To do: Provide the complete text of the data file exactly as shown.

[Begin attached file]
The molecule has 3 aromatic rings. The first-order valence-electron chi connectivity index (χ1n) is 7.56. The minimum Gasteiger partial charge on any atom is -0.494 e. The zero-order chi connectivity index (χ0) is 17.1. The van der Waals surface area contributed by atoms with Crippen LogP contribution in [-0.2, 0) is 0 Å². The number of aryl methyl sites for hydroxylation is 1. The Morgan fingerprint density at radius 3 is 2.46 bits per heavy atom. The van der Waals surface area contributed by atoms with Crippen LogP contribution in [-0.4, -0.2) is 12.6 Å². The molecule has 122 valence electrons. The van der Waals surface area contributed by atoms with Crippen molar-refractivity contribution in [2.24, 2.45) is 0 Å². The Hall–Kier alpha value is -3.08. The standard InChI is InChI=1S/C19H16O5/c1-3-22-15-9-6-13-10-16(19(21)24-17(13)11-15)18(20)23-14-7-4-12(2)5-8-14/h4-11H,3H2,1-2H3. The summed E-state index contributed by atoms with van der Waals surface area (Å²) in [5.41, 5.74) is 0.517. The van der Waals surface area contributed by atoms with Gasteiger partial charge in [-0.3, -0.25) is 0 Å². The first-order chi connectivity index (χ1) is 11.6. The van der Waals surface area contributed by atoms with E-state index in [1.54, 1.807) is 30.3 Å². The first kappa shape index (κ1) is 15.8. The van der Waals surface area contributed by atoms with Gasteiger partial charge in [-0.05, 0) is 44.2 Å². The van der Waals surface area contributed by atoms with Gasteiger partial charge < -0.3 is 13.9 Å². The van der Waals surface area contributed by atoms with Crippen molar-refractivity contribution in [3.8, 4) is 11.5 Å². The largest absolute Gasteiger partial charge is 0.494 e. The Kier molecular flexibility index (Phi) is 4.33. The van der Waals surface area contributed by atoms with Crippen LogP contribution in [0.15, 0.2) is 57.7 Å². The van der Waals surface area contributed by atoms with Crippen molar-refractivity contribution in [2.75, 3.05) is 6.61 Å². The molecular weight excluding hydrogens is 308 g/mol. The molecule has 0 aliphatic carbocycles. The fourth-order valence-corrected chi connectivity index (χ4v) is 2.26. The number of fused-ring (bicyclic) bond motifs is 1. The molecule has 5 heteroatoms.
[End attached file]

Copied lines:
The molecule has 3 aromatic rings. The first-order valence-electron chi connectivity index (χ1n) is 7.56. The minimum Gasteiger partial charge on any atom is -0.494 e. The zero-order chi connectivity index (χ0) is 17.1. The van der Waals surface area contributed by atoms with Crippen LogP contribution in [-0.2, 0) is 0 Å². The number of aryl methyl sites for hydroxylation is 1. The Morgan fingerprint density at radius 3 is 2.46 bits per heavy atom. The van der Waals surface area contributed by atoms with Crippen LogP contribution in [-0.4, -0.2) is 12.6 Å². The molecule has 122 valence electrons. The van der Waals surface area contributed by atoms with Crippen molar-refractivity contribution in [2.24, 2.45) is 0 Å². The Hall–Kier alpha value is -3.08. The standard InChI is InChI=1S/C19H16O5/c1-3-22-15-9-6-13-10-16(19(21)24-17(13)11-15)18(20)23-14-7-4-12(2)5-8-14/h4-11H,3H2,1-2H3. The summed E-state index contributed by atoms with van der Waals surface area (Å²) in [5.41, 5.74) is 0.517. The van der Waals surface area contributed by atoms with Gasteiger partial charge in [-0.3, -0.25) is 0 Å². The first-order chi connectivity index (χ1) is 11.6. The van der Waals surface area contributed by atoms with E-state index in [1.54, 1.807) is 30.3 Å². The first kappa shape index (κ1) is 15.8. The van der Waals surface area contributed by atoms with Gasteiger partial charge in [-0.05, 0) is 44.2 Å². The van der Waals surface area contributed by atoms with Gasteiger partial charge < -0.3 is 13.9 Å². The van der Waals surface area contributed by atoms with Crippen molar-refractivity contribution in [3.8, 4) is 11.5 Å². The largest absolute Gasteiger partial charge is 0.494 e. The Kier molecular flexibility index (Phi) is 4.33. The van der Waals surface area contributed by atoms with Crippen LogP contribution in [0.15, 0.2) is 57.7 Å². The van der Waals surface area contributed by atoms with Crippen molar-refractivity contribution in [2.75, 3.05) is 6.61 Å². The molecular weight excluding hydrogens is 308 g/mol. The molecule has 0 aliphatic carbocycles. The fourth-order valence-corrected chi connectivity index (χ4v) is 2.26. The number of fused-ring (bicyclic) bond motifs is 1. The molecule has 5 heteroatoms.